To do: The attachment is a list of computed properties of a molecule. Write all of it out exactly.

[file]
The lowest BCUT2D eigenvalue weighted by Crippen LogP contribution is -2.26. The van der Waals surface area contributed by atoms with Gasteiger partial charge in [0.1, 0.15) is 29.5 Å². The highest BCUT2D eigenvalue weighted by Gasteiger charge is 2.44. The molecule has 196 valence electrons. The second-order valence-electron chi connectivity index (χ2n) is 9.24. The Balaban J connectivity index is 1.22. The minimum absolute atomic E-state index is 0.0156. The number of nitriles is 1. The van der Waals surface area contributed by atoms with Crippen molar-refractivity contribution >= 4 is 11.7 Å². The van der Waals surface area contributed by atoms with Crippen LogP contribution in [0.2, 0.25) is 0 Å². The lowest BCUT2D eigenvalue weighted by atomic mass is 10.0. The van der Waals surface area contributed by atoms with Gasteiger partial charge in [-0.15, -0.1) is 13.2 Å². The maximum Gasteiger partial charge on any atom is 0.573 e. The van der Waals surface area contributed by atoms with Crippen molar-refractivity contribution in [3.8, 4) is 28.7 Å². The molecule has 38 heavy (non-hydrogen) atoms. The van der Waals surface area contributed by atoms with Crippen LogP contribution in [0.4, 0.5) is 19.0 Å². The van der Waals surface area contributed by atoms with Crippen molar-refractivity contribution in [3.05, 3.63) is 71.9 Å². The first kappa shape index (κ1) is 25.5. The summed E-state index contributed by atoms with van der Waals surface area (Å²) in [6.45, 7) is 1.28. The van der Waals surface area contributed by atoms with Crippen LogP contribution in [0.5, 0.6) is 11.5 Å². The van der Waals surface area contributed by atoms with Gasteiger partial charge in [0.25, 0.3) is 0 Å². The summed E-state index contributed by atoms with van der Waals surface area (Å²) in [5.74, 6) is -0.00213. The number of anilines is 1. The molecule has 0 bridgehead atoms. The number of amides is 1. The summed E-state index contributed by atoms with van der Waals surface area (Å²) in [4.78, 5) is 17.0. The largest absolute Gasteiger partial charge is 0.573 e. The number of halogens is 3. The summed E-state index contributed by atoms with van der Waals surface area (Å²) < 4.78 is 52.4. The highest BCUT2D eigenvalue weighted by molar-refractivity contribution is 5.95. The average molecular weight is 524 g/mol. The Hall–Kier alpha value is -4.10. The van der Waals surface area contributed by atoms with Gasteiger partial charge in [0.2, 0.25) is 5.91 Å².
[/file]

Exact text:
The lowest BCUT2D eigenvalue weighted by Crippen LogP contribution is -2.26. The van der Waals surface area contributed by atoms with Gasteiger partial charge in [0.1, 0.15) is 29.5 Å². The highest BCUT2D eigenvalue weighted by Gasteiger charge is 2.44. The molecule has 196 valence electrons. The second-order valence-electron chi connectivity index (χ2n) is 9.24. The Balaban J connectivity index is 1.22. The minimum absolute atomic E-state index is 0.0156. The number of nitriles is 1. The van der Waals surface area contributed by atoms with Crippen molar-refractivity contribution >= 4 is 11.7 Å². The van der Waals surface area contributed by atoms with Crippen LogP contribution in [0.2, 0.25) is 0 Å². The lowest BCUT2D eigenvalue weighted by atomic mass is 10.0. The van der Waals surface area contributed by atoms with Gasteiger partial charge in [-0.15, -0.1) is 13.2 Å². The maximum Gasteiger partial charge on any atom is 0.573 e. The van der Waals surface area contributed by atoms with Crippen molar-refractivity contribution in [3.8, 4) is 28.7 Å². The molecule has 38 heavy (non-hydrogen) atoms. The van der Waals surface area contributed by atoms with Crippen LogP contribution in [0.4, 0.5) is 19.0 Å². The van der Waals surface area contributed by atoms with Crippen molar-refractivity contribution in [3.05, 3.63) is 71.9 Å². The first kappa shape index (κ1) is 25.5. The summed E-state index contributed by atoms with van der Waals surface area (Å²) in [6.45, 7) is 1.28. The van der Waals surface area contributed by atoms with Crippen LogP contribution in [0.5, 0.6) is 11.5 Å². The van der Waals surface area contributed by atoms with Gasteiger partial charge in [0.25, 0.3) is 0 Å². The summed E-state index contributed by atoms with van der Waals surface area (Å²) in [5.74, 6) is -0.00213. The number of anilines is 1. The molecule has 0 bridgehead atoms. The number of amides is 1. The summed E-state index contributed by atoms with van der Waals surface area (Å²) in [4.78, 5) is 17.0. The largest absolute Gasteiger partial charge is 0.573 e. The number of halogens is 3. The summed E-state index contributed by atoms with van der Waals surface area (Å²) < 4.78 is 52.4. The highest BCUT2D eigenvalue weighted by molar-refractivity contribution is 5.95. The average molecular weight is 524 g/mol. The Hall–Kier alpha value is -4.10. The van der Waals surface area contributed by atoms with Gasteiger partial charge in [0.2, 0.25) is 5.91 Å².